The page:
Davey had pondered the Music of the Spheres. Once, from the outer hub, he had seen a distant comet hanging in the heavens, and he imagined it was the Creator’s curling treble clef, at the start of a long and mournful adagio.

 “Or maybe an allegro,” said Roberts, and laughed at his abstraction. “That means hurry up, Davey."

“I know what it means,” replied Davey, and scowled at the lonely view.

Roberts was an atheist. He saw the vastness of the universe and broke it down into atoms and subatomic particles. He saw the diversity of life, and denied a parochial God who invested Himself in one race on one planet thousands of years ago.

Davey hadn’t lost his wonder. 4 The more he saw, the more he sensed the music. In the swirling flux of the universe he saw the Hand of the first unmoved Mover who had set the planets in motion, and guided their intricate paths.

Davey thought he could be swept up in the swirling universe, but Roberts was his anchor in an unsettled existence. Sometimes they did it tough, but there was always something to eat if they were hungry, a place to shelter, just enough money, and a plan of action. Roberts was practical and forthright and he looked to those matters always; Davey was a dreamer who trailed along in his wake.

“We do the job, Davey,” Roberts once said. “Ours is not to reason why.”

“Not everyone does this,” said Davey, picking spots of mould from his bread.

“We get paid good money for this,” Roberts said. “Anyway, do you really want a desk job?”

Davey flicked a fat maggot away, and squashed it under his boot. “Daniel Marsden has a desk job.”

“Don’t say that name here,” Roberts said. 

Davey tried to forget, but he couldn’t. Every day he thought of Daniel Marsden, and wondered what he was doing and how clean the air tasted up there.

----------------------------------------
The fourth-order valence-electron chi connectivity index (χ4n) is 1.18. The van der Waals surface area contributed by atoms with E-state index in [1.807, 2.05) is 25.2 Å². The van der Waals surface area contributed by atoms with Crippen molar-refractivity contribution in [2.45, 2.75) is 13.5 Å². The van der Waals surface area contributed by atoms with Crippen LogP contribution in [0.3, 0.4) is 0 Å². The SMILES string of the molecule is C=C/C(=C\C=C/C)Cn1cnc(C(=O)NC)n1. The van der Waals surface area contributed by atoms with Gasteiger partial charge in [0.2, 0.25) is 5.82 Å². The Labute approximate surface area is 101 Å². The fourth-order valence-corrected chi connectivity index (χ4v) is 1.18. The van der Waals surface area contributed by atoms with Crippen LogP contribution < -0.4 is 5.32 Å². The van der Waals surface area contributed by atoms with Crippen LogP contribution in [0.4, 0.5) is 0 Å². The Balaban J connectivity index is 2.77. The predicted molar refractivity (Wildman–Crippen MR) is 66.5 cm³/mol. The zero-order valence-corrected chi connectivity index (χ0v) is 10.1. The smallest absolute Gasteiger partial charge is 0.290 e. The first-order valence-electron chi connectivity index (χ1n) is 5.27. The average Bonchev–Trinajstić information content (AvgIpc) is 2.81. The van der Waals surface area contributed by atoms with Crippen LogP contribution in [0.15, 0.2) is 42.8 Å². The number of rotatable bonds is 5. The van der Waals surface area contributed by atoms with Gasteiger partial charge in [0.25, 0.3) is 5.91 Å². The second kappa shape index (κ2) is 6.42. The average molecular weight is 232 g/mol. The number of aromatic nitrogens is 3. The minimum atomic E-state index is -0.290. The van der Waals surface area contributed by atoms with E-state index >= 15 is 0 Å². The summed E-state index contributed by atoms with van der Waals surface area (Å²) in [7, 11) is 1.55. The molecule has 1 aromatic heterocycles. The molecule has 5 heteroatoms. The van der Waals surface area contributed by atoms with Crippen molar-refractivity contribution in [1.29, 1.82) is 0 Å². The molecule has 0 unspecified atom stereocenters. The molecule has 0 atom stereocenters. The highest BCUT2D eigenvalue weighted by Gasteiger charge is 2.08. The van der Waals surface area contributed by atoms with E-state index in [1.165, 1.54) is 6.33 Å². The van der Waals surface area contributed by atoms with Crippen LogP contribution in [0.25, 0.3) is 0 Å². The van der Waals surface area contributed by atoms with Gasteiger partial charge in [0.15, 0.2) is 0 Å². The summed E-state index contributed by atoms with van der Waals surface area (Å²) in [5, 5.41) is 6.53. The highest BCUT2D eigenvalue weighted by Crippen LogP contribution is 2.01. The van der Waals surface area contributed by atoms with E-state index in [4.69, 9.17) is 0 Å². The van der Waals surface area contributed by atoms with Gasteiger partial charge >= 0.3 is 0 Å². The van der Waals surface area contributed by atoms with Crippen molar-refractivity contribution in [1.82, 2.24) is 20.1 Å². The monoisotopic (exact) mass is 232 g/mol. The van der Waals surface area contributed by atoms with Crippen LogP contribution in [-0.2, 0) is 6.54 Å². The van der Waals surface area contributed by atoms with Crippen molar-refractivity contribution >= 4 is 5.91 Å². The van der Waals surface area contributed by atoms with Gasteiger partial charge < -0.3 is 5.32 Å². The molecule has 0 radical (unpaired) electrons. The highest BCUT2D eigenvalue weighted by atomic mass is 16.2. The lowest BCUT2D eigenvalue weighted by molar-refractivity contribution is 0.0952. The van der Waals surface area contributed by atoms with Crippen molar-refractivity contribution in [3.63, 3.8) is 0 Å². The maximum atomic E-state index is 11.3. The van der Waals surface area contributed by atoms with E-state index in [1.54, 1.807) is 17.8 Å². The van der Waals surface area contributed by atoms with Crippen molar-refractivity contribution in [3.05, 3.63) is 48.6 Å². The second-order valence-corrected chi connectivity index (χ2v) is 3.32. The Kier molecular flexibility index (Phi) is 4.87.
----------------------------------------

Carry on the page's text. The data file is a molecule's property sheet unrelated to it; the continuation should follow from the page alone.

He thought, in prickling need:

This wasn’t the plan. This never was the plan. The start of it only, just the start, just the reward for the climb, but it wasn’t meant to become the way of things. A reward, just for the briefest of moments, but this was not meant to be habitual. That first hit, you were owed that and no argument, and just maybe it fucked you up enough to take the second and the third while you weren’t thinking straight, until now you can’t count how many you’ve had since you came into the world again.

Hard work deserves its reward, and that was fairly agreed upon as the price of the climb, for the things you suffered and the places you’ve been. It’s for looking into the void and the void looking back—what’s that from?—but it wasn’t the end of the plan. Should be moving on. Remember that?

 

 

 

 

Macquarie leaned on a wall outside in the street while he got his head together, more or less. The night was cold. The world was colder than he’d remembered, and one thing the drug couldn’t take was the cold. It made it worse. It brought his bones right up to the surface of his skin, and the cold leached in and made them brittle.

Macquarie folded his arms across his chest and hunched forward. 

The narrow street was empty.

Macquarie closed his eyes and imagined the world: a giant twisted hive of streets and stairs and ways beyond his comprehension, and swarming with life.

It made his skin crawl.

After a while he shook it all away.